Beginner’s guide: Litecoin

Beginner’s guide: Litecoin

Litecoin is a universal, peer-to-peer Internet currency that enables instant, near-zero cost payments throughout the world. It is an open source, global payment network that is fully decentralized. Litecoin features faster transaction confirmation times and improved storage efficiency than the leading math-based currency.

The project was initiated by Charlie Lee and released on GitHub in October of 2011 basing its foundings around the technical details of Bitcoin. That is why to understand Litecoin, it also helps to understand the technology of Bitcoin, as Litecoin is a fork of the “Bitcoin Core Client”. With substantial industry support, trade volume and liquidity, Litecoin is a proven medium of commerce complementary to Bitcoin.

Litecoin is characterized by the following notable advantages and differences which include:
– The rate at which transactions are confirmed: Bitcoin’s algorithm allows for one transaction to be added to the public ledger every 10 minutes, Litecoin has a faster rate – at one per 2.5 minutes. In theory, this helps avoid one of the only types of fraud that can happen with cryptocurrency: “double-spending”.

– The number of coins that can ever be created: Litecoin’s algorithm will allow for a total of 84 million Litecoins to be created. This max capacity is 4 times greater than that of Bitcoin, mirroring the 4 times faster rate of transaction confirmation.

– Differences in cryptography algorithms: Both coins use a proof-of-work algorithm, but while Bitcoin uses the SHA256 hashing algorithm, Litecoin uses the scrypt hashing algorithm. The core difference here lays in the method of making the calculations. While this algorithm does, in fact, also utilize the SHA 256 algorithm, its calculations are way more serialized than the SHA-256 in Bitcoin. As such, parallelizing the calculations is not possible.

In essence, this makes confirming Litecoin transactions more CPU-intensive on machines designed to mine Bitcoin. So, scrypt appeared to be a “memory hard problem” since the main limiting factor isn’t the raw processing power but the memory.

How are Litecoins mined?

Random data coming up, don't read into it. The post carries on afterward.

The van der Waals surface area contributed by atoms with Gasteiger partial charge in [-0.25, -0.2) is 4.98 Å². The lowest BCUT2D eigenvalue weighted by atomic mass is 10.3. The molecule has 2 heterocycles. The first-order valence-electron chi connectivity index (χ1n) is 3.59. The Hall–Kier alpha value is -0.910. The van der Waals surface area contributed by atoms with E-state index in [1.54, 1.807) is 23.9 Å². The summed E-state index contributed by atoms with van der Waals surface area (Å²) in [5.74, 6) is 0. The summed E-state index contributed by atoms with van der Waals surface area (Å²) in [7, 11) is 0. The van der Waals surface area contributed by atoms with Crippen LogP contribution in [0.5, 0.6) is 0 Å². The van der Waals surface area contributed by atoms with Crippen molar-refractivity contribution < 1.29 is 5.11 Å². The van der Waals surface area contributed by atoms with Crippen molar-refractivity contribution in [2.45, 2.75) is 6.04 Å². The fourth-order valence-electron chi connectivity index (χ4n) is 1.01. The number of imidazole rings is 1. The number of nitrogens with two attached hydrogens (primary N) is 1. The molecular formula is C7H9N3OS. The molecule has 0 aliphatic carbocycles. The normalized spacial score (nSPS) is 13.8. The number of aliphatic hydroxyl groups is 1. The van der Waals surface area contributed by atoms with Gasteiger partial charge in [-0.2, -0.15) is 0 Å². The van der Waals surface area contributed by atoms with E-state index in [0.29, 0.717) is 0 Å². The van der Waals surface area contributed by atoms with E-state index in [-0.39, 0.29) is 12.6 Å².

Mining is an integral part of the cryptocurrency ecosystem, a process that allows for the steady release of Litecoin following the solving of complex mathematical algorithms. While different currencies allocate different rewards, Litecoin’s mining award is currently set at 25 new Litecoins per block (formed approximately every 2.5 minutes).
Because the process is extremely difficult, a reward is given to guarantee the supply of miners who will secure the network. To slow inflation, the Litecoin network will cut the reward in half every four years

How to Trade Litecoin?
You are able to trade Litecoin on various stock exchanges under the LTC symbol. If you’re seeking to trade Litecoin for altcoins, your best bet is to purchase them on reputable exchanges and deposit them into respective Litecoin wallets on a low-fee trading site.
If you simply wish to buy and invest long-term, or as the crypto-community likes to say HODL (hold on for dear life), then purchasing on exchanges and simply leaving them on sites is fine.

How to Store Litecoin?
A Litecoin wallet is somewhere that lets you store your Litecoin digital assets. Below are some wallet storing options you can use:

  • Hardware wallets ( such as Ledger Nano S, Trezor) are physical devices where you can store your cryptocurrency. They come in a few forms but the most common is the USB stick style typified by the Nano Ledger series. Although many swear by them, hardware wallets are still prone to compromise. But under no circumstances should anyone ever use a pre-owned hardware wallet.
  • Desktop wallets (such as Jaxx, Exodus, Litecoin Core) are a form of hot wallets. They are downloaded and installed on a single PC or laptop and they are only accessible from that one device where it was downloaded. While it is a safer alternative than an online wallet, it can still be very inconvenient because you will not get access to your money unless you are on the device from which you downloaded the wallet.
  • Mobile wallets (such as Jaxx, LoafWallet) are a pretty good example of hot wallets. They are pretty convenient to use because all you need to do is to download an app into your phone.
  • Paper wallets (for instance, Liteaddress) are an offline cold storage method of saving cryptocurrency. It includes printing out your public and private keys on a piece of paper which you then store and save in a secure place. The keys are printed in the form of QR codes which you can scan in the future for all your transactions. The reason why it is so safe is that it gives complete control to you, the user.

For large amounts, you may want to consider purchasing a hardware wallet to secure your digital assets from an attacker. For a cheaper yet extremely secure alternative to hardware wallets, you can consider using paper wallets. However, they can be risky if you don’t know what you’re doing.

Unfortunately, Litecoin is not as widely supported as a payment options offline. But functioning like a currency and store of value, it has lots of places online where it is accepted or could be, for instance, converted into BTC for use. Litecoin is also much more “trade-able” as it has a lower price per coin so it has become a favorite of cryptotraders because of this and it’s very steady price in comparison to some other cryptocurrencies.

But we should not disregard the fact that Litecoin has been around almost as long as Bitcoin. It is stable, fast, cheap, has clear direction, and can by right be considered an under valued asset in the cryptocurrency world.


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